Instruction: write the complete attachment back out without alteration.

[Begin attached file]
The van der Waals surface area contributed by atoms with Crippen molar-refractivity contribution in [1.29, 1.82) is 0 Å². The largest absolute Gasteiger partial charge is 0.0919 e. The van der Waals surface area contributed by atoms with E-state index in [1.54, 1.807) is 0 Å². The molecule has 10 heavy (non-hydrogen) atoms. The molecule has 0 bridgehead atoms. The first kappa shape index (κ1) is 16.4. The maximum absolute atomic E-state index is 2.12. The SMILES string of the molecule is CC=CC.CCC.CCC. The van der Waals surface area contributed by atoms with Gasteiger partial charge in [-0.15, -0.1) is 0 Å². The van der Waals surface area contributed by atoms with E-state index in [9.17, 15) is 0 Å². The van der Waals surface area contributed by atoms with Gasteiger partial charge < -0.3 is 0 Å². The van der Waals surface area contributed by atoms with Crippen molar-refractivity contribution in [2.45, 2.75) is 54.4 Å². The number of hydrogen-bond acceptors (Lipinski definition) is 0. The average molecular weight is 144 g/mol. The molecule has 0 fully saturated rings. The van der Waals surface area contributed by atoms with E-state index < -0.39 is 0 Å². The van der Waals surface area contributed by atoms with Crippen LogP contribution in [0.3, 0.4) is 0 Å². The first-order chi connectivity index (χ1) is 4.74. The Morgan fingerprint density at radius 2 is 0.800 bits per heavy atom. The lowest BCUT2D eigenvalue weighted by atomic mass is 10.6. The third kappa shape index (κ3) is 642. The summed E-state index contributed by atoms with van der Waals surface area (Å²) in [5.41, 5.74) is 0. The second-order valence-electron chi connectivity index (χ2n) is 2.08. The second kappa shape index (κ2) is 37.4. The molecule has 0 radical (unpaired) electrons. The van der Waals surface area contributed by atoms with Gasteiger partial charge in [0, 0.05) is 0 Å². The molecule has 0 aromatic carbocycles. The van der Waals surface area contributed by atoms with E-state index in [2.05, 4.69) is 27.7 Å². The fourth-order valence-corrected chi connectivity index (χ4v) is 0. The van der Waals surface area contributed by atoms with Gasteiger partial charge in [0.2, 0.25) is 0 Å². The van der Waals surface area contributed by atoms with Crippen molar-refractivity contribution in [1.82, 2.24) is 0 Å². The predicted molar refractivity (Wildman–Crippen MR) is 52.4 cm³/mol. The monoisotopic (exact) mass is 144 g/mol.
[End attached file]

The van der Waals surface area contributed by atoms with Crippen molar-refractivity contribution in [1.29, 1.82) is 0 Å². The largest absolute Gasteiger partial charge is 0.0919 e. The van der Waals surface area contributed by atoms with E-state index in [1.54, 1.807) is 0 Å². The molecule has 10 heavy (non-hydrogen) atoms. The molecule has 0 bridgehead atoms. The first kappa shape index (κ1) is 16.4. The maximum absolute atomic E-state index is 2.12. The SMILES string of the molecule is CC=CC.CCC.CCC. The van der Waals surface area contributed by atoms with Gasteiger partial charge in [-0.15, -0.1) is 0 Å². The van der Waals surface area contributed by atoms with E-state index in [9.17, 15) is 0 Å². The van der Waals surface area contributed by atoms with Gasteiger partial charge < -0.3 is 0 Å². The van der Waals surface area contributed by atoms with Crippen molar-refractivity contribution in [2.45, 2.75) is 54.4 Å². The number of hydrogen-bond acceptors (Lipinski definition) is 0. The average molecular weight is 144 g/mol. The molecule has 0 fully saturated rings. The van der Waals surface area contributed by atoms with E-state index < -0.39 is 0 Å². The van der Waals surface area contributed by atoms with Crippen LogP contribution in [0.3, 0.4) is 0 Å². The first-order chi connectivity index (χ1) is 4.74. The Morgan fingerprint density at radius 2 is 0.800 bits per heavy atom. The lowest BCUT2D eigenvalue weighted by atomic mass is 10.6. The third kappa shape index (κ3) is 642. The summed E-state index contributed by atoms with van der Waals surface area (Å²) in [5.41, 5.74) is 0. The second-order valence-electron chi connectivity index (χ2n) is 2.08. The second kappa shape index (κ2) is 37.4. The molecule has 0 radical (unpaired) electrons. The van der Waals surface area contributed by atoms with Gasteiger partial charge in [0, 0.05) is 0 Å². The molecule has 0 aromatic carbocycles. The van der Waals surface area contributed by atoms with E-state index in [2.05, 4.69) is 27.7 Å². The fourth-order valence-corrected chi connectivity index (χ4v) is 0. The van der Waals surface area contributed by atoms with Gasteiger partial charge in [0.2, 0.25) is 0 Å². The van der Waals surface area contributed by atoms with Crippen molar-refractivity contribution in [1.82, 2.24) is 0 Å². The predicted molar refractivity (Wildman–Crippen MR) is 52.4 cm³/mol. The monoisotopic (exact) mass is 144 g/mol.